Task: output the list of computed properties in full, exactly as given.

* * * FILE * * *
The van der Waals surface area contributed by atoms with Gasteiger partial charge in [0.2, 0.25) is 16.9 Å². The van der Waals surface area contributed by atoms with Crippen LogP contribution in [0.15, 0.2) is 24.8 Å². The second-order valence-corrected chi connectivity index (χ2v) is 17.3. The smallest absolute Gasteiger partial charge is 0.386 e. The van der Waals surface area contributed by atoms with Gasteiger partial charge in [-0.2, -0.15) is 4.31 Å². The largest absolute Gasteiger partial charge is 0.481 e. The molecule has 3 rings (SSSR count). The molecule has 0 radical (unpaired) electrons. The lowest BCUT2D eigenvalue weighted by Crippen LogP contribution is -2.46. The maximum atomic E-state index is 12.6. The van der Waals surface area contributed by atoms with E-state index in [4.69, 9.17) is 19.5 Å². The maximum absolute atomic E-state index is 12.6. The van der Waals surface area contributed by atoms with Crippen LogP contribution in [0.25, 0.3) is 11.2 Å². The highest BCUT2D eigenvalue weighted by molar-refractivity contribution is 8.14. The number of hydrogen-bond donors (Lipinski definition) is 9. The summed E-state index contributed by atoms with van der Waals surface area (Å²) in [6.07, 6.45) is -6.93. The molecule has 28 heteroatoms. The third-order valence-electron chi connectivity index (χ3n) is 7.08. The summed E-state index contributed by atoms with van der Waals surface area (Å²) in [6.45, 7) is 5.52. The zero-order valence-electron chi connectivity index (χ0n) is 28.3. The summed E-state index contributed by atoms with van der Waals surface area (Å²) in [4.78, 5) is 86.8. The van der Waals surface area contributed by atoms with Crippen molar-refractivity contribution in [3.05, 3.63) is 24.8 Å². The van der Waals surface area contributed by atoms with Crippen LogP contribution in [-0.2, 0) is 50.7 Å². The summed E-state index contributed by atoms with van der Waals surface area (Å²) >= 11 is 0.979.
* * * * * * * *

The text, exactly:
The van der Waals surface area contributed by atoms with Gasteiger partial charge in [0.2, 0.25) is 16.9 Å². The van der Waals surface area contributed by atoms with Crippen LogP contribution in [0.15, 0.2) is 24.8 Å². The second-order valence-corrected chi connectivity index (χ2v) is 17.3. The smallest absolute Gasteiger partial charge is 0.386 e. The van der Waals surface area contributed by atoms with Gasteiger partial charge in [-0.2, -0.15) is 4.31 Å². The largest absolute Gasteiger partial charge is 0.481 e. The molecule has 3 rings (SSSR count). The molecule has 0 radical (unpaired) electrons. The lowest BCUT2D eigenvalue weighted by Crippen LogP contribution is -2.46. The maximum atomic E-state index is 12.6. The van der Waals surface area contributed by atoms with E-state index in [4.69, 9.17) is 19.5 Å². The maximum absolute atomic E-state index is 12.6. The van der Waals surface area contributed by atoms with Crippen LogP contribution in [0.25, 0.3) is 11.2 Å². The highest BCUT2D eigenvalue weighted by molar-refractivity contribution is 8.14. The number of hydrogen-bond donors (Lipinski definition) is 9. The summed E-state index contributed by atoms with van der Waals surface area (Å²) in [6.07, 6.45) is -6.93. The molecule has 28 heteroatoms. The third-order valence-electron chi connectivity index (χ3n) is 7.08. The summed E-state index contributed by atoms with van der Waals surface area (Å²) in [6.45, 7) is 5.52. The zero-order valence-electron chi connectivity index (χ0n) is 28.3. The summed E-state index contributed by atoms with van der Waals surface area (Å²) in [4.78, 5) is 86.8. The van der Waals surface area contributed by atoms with Crippen molar-refractivity contribution in [3.05, 3.63) is 24.8 Å². The van der Waals surface area contributed by atoms with Crippen LogP contribution in [-0.2, 0) is 50.7 Å². The summed E-state index contributed by atoms with van der Waals surface area (Å²) >= 11 is 0.979.